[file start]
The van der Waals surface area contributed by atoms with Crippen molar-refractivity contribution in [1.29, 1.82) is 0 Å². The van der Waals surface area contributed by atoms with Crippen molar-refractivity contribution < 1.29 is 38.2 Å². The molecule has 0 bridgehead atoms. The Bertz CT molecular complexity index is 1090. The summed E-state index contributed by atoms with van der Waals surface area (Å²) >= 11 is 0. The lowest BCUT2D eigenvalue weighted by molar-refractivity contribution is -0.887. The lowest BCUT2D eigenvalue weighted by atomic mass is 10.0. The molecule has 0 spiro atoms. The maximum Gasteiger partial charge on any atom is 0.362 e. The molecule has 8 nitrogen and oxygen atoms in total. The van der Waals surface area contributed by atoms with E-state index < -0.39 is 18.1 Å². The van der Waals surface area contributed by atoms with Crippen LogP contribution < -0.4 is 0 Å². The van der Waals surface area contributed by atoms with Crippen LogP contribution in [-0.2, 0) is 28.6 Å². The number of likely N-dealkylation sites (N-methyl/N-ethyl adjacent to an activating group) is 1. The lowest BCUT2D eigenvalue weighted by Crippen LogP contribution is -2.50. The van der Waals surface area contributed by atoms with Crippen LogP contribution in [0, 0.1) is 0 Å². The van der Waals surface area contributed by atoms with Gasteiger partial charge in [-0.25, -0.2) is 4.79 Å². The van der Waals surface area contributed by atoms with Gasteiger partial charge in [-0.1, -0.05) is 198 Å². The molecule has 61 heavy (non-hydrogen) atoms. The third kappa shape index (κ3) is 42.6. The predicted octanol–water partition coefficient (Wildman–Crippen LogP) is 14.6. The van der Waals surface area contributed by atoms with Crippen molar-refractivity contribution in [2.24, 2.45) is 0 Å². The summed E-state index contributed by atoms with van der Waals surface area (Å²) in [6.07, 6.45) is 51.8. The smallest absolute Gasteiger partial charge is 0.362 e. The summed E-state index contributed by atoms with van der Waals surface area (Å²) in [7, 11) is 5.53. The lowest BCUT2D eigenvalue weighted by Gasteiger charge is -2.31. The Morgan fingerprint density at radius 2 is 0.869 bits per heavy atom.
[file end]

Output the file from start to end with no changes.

The van der Waals surface area contributed by atoms with Crippen molar-refractivity contribution in [1.29, 1.82) is 0 Å². The van der Waals surface area contributed by atoms with Crippen molar-refractivity contribution < 1.29 is 38.2 Å². The molecule has 0 bridgehead atoms. The Bertz CT molecular complexity index is 1090. The summed E-state index contributed by atoms with van der Waals surface area (Å²) >= 11 is 0. The lowest BCUT2D eigenvalue weighted by molar-refractivity contribution is -0.887. The lowest BCUT2D eigenvalue weighted by atomic mass is 10.0. The molecule has 0 spiro atoms. The maximum Gasteiger partial charge on any atom is 0.362 e. The molecule has 8 nitrogen and oxygen atoms in total. The van der Waals surface area contributed by atoms with E-state index < -0.39 is 18.1 Å². The van der Waals surface area contributed by atoms with Crippen LogP contribution < -0.4 is 0 Å². The van der Waals surface area contributed by atoms with Crippen LogP contribution in [-0.2, 0) is 28.6 Å². The number of likely N-dealkylation sites (N-methyl/N-ethyl adjacent to an activating group) is 1. The lowest BCUT2D eigenvalue weighted by Crippen LogP contribution is -2.50. The van der Waals surface area contributed by atoms with Crippen LogP contribution in [0, 0.1) is 0 Å². The van der Waals surface area contributed by atoms with Gasteiger partial charge in [-0.25, -0.2) is 4.79 Å². The van der Waals surface area contributed by atoms with Gasteiger partial charge in [-0.1, -0.05) is 198 Å². The molecule has 61 heavy (non-hydrogen) atoms. The third kappa shape index (κ3) is 42.6. The predicted octanol–water partition coefficient (Wildman–Crippen LogP) is 14.6. The van der Waals surface area contributed by atoms with Crippen molar-refractivity contribution in [2.24, 2.45) is 0 Å². The summed E-state index contributed by atoms with van der Waals surface area (Å²) in [6.07, 6.45) is 51.8. The smallest absolute Gasteiger partial charge is 0.362 e. The summed E-state index contributed by atoms with van der Waals surface area (Å²) in [7, 11) is 5.53. The lowest BCUT2D eigenvalue weighted by Gasteiger charge is -2.31. The Morgan fingerprint density at radius 2 is 0.869 bits per heavy atom.